Chinese Media Coverage of Latest Xinjiang Violence Tightly Controlled

By Carol Wickenkamp
Carol Wickenkamp
Carol Wickenkamp
December 21, 2013 Updated: December 21, 2013

Reports in Chinese media on “sensitive” incidents, including the latest violent confrontation between police and citizens in Xinjiang, have been tightly controlled by authorities, and it’s going to get worse.

Instructions issued by the State Council Information Office to all media for reporting on the Dec. 15 incident were explicit, said media watchdog China Digital Times (CDT).

The confrontation, which left 14 citizens and two police dead, would be attributed to an armed “terror gang” which suddenly attacked police who were chasing criminal suspects, instructed the Communist Party (CCP) Ministry of Foreign Affairs, reported CDT.

The directive for this news item instructed all websites and interactive spaces to downplay the news, and not “recommend, feature, or focus on related topics or commentary,” or review previous news about violence in Xinjiang, said CDT.

The State Council Information Office issues daily instructions on news coverage on all incidents that the Communist Party considers “sensitive.” The instructions, popularly called “Directives from the Ministry of Truth,” are leaked on the internet for outsiders to see.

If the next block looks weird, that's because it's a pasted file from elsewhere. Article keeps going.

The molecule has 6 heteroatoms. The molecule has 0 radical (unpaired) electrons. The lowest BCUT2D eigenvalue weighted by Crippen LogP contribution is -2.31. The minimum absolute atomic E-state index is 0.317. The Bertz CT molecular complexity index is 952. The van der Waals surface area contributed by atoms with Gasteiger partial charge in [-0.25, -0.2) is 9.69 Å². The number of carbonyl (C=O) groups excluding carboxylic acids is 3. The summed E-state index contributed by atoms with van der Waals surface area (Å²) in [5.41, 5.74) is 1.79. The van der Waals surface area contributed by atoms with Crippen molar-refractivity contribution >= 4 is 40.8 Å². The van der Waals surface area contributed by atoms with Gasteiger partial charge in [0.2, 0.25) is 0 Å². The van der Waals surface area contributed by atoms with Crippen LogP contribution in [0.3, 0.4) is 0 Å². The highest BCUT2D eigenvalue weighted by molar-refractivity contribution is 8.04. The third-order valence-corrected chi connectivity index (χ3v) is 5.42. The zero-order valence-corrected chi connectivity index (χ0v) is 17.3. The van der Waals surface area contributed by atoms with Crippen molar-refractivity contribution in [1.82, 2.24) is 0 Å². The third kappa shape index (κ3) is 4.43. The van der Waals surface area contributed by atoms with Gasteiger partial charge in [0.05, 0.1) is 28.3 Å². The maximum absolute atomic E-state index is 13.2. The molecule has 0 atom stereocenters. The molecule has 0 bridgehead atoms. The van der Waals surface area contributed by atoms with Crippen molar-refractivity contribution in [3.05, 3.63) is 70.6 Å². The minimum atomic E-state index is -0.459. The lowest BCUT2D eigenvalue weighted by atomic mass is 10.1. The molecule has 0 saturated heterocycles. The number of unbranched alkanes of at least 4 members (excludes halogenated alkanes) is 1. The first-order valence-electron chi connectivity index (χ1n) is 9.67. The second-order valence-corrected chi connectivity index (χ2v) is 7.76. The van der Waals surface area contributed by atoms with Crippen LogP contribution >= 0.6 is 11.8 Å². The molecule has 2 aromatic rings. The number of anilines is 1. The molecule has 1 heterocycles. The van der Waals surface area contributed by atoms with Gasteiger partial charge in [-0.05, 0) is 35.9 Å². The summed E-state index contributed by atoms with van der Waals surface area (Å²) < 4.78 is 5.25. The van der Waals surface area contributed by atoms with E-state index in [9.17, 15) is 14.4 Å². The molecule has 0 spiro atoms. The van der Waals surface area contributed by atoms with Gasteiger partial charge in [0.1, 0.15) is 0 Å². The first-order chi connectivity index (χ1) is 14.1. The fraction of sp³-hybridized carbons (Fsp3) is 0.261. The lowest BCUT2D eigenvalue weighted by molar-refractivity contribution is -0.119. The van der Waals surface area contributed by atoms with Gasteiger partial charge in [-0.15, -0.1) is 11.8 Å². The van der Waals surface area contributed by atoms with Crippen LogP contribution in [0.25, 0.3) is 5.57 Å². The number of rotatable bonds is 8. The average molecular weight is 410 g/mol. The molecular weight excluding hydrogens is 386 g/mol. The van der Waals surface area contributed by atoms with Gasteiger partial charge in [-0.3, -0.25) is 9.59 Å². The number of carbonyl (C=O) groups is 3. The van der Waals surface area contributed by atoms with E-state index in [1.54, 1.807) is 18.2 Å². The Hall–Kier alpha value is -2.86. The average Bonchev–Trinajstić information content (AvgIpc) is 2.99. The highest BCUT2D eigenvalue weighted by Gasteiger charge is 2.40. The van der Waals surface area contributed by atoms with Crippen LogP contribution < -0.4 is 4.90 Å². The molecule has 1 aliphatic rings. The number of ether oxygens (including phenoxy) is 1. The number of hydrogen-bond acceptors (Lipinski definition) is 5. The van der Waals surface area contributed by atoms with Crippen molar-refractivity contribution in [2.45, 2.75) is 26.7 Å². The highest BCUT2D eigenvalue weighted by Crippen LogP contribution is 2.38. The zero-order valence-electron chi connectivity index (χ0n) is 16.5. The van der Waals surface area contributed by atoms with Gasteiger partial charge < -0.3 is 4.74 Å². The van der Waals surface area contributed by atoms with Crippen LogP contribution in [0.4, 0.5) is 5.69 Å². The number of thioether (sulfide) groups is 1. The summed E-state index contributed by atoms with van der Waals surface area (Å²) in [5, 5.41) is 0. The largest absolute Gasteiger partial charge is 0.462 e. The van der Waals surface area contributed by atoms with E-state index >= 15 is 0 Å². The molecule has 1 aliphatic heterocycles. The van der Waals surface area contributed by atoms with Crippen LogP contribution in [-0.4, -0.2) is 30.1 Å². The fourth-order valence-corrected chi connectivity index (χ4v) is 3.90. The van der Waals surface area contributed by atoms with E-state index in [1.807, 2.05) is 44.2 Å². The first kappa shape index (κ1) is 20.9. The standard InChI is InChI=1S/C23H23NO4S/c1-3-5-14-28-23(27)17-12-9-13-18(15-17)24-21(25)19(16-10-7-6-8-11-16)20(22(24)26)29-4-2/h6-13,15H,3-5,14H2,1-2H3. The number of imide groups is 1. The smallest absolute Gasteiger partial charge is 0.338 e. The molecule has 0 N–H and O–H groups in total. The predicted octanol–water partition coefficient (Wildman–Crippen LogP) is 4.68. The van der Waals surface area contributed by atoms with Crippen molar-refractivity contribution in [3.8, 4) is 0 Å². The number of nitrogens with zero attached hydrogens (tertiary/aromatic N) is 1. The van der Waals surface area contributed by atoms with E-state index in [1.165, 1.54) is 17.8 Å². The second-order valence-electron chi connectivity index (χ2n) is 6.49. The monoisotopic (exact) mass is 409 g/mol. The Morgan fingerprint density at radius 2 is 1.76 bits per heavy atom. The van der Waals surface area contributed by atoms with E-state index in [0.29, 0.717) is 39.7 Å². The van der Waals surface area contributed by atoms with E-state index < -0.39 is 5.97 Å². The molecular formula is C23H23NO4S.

Frequently the directives order the media to “Report only according to information issued by authoritative departments. Do not speculate or comment on the issue,” or similar instructions.

Directives apply to major media, but also to social media. Often the Information Office sends out specific instructions on where to place a news item within a newspaper or magazine and other instructions for photos.

In order to counter a trend toward more liberal ideas and western attitudes, the CCP’s Central Propaganda Department will transform journalism training in schools across the country, said Boxun, a Chinese-language news outlet based in the United States.

Schools have been given notice to train journalists in Marxist ideology and the Marxist view of journalism, based upon the model of the CCP’s Shanghai Municipal Party Committee Propaganda Department and the School of Journalism at Fudan University.

Last week, speaking at a conference held by the China Internet Information Office, Ren Xianliang, Vice Minister of the office, stressed the importance of standardizing internet news broadcasts, preventing false news reporting, and improving the credibility of Internet news media, said state media Global Times.

New requirements for news organization include weekly training sessions for journalists, prior to the nationwide exam for journalist certification. The State General Administration of Press, Publication, Radio, Film and Television issued the notice in September to all media. Journalists must renew their certification every five years.

The new stress on the Marxist view of journalism indicates stronger Party supervision over media, Chen Lidan, a professor at the School of Journalism and Communication at Renmin University of China, told the state-run Global Times.